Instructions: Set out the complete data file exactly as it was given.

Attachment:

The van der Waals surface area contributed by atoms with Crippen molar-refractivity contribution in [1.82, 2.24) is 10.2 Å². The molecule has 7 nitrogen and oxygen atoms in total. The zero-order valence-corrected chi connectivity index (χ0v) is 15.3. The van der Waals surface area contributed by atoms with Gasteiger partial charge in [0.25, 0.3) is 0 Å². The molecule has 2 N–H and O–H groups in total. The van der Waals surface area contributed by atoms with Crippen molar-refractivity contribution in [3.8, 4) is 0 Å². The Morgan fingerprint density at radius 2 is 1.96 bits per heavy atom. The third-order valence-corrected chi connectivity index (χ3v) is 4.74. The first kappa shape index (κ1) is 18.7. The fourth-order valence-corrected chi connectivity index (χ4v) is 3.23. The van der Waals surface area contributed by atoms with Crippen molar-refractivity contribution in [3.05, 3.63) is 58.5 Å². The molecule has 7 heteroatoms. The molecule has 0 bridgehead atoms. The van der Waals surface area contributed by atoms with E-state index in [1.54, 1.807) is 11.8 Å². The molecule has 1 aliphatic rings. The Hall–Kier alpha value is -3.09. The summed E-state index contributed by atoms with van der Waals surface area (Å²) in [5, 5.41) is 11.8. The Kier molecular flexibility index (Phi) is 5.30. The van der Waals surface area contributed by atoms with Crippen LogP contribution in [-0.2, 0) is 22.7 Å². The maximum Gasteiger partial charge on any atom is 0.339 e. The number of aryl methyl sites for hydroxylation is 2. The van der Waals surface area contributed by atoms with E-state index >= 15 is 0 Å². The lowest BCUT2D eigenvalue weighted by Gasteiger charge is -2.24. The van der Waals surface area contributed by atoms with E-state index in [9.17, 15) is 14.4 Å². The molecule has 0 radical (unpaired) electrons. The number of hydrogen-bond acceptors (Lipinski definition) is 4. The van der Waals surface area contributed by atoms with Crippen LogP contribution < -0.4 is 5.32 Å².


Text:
The van der Waals surface area contributed by atoms with Crippen molar-refractivity contribution in [1.82, 2.24) is 10.2 Å². The molecule has 7 nitrogen and oxygen atoms in total. The zero-order valence-corrected chi connectivity index (χ0v) is 15.3. The van der Waals surface area contributed by atoms with Gasteiger partial charge in [0.25, 0.3) is 0 Å². The molecule has 2 N–H and O–H groups in total. The van der Waals surface area contributed by atoms with Crippen molar-refractivity contribution in [3.8, 4) is 0 Å². The Morgan fingerprint density at radius 2 is 1.96 bits per heavy atom. The third-order valence-corrected chi connectivity index (χ3v) is 4.74. The first kappa shape index (κ1) is 18.7. The fourth-order valence-corrected chi connectivity index (χ4v) is 3.23. The van der Waals surface area contributed by atoms with Crippen molar-refractivity contribution in [3.05, 3.63) is 58.5 Å². The molecule has 7 heteroatoms. The molecule has 0 bridgehead atoms. The van der Waals surface area contributed by atoms with E-state index in [1.54, 1.807) is 11.8 Å². The molecule has 1 aliphatic rings. The Hall–Kier alpha value is -3.09. The summed E-state index contributed by atoms with van der Waals surface area (Å²) in [5, 5.41) is 11.8. The Kier molecular flexibility index (Phi) is 5.30. The van der Waals surface area contributed by atoms with Crippen LogP contribution in [-0.2, 0) is 22.7 Å². The maximum Gasteiger partial charge on any atom is 0.339 e. The number of aryl methyl sites for hydroxylation is 2. The van der Waals surface area contributed by atoms with E-state index >= 15 is 0 Å². The lowest BCUT2D eigenvalue weighted by Gasteiger charge is -2.24. The van der Waals surface area contributed by atoms with E-state index in [9.17, 15) is 14.4 Å². The molecule has 0 radical (unpaired) electrons. The number of hydrogen-bond acceptors (Lipinski definition) is 4. The van der Waals surface area contributed by atoms with Crippen LogP contribution < -0.4 is 5.32 Å².